Sorry, but I see value to something like this.
The challenge in understanding the rules is in being able to apply them to unusual situations. The situation described in the OP is pretty outlandish, but the process of working through to the correct ruling demonstrates how the rules can be properly applied in any event.
Not to mention that coming up with scenarios where people could twist a rule is the best way of finding out if there are any gaps in the rules that should be addressed. It certainly helps to have an overarching rule that gives committees power to deal with 'serious breaches' on a case-by-case basis, but it never hurts to try and legislate for these gaps as well.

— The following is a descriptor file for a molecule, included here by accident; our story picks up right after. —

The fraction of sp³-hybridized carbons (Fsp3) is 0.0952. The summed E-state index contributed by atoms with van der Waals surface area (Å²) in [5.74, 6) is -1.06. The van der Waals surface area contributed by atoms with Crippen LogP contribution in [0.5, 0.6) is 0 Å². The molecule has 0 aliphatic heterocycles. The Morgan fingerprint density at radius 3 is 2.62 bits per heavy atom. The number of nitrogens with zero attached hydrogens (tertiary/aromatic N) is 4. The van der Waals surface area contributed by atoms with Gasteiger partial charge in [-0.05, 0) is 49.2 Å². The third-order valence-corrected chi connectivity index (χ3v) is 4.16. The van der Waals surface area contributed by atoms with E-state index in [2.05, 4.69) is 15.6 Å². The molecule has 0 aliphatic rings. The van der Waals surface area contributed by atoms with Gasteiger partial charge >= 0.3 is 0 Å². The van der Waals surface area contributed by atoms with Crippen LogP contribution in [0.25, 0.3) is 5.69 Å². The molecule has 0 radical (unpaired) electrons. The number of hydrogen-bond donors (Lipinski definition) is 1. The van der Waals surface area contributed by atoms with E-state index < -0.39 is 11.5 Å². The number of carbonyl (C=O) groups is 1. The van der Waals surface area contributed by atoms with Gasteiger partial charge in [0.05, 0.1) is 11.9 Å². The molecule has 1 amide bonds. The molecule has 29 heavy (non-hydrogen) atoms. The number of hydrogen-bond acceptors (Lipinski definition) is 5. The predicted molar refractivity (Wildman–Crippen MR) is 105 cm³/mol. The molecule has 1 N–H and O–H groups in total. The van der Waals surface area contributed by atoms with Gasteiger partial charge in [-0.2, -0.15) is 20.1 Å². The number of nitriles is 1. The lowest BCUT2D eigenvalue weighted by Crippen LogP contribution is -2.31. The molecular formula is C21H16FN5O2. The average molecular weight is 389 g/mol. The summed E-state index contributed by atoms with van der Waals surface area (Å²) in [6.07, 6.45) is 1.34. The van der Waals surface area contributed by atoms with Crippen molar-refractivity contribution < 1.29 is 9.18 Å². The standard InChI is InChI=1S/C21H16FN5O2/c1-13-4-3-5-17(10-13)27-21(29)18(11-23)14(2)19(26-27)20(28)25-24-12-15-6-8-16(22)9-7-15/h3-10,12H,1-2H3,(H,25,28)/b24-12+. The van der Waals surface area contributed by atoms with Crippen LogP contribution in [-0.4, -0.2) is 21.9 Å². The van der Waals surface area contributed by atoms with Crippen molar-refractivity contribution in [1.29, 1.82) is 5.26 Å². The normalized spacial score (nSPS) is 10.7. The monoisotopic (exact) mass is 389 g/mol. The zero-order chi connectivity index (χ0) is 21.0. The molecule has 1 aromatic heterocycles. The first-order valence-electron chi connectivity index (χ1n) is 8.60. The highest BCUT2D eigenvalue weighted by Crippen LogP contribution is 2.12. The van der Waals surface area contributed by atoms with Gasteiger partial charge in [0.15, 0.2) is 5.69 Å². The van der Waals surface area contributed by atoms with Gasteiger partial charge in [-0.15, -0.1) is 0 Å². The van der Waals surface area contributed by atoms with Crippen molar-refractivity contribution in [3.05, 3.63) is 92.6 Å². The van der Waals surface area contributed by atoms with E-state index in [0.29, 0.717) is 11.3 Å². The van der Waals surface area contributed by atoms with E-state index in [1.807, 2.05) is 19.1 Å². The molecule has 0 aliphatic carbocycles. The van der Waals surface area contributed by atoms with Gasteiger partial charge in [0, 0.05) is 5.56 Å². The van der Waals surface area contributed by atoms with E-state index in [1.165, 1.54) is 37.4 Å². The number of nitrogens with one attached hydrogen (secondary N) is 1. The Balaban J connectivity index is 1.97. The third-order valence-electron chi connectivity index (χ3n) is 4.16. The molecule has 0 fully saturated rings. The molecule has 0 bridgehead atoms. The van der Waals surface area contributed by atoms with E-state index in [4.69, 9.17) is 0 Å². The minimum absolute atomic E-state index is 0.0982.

Rules are always in an evolutionary state. There will never be a 'finished' version of the rules.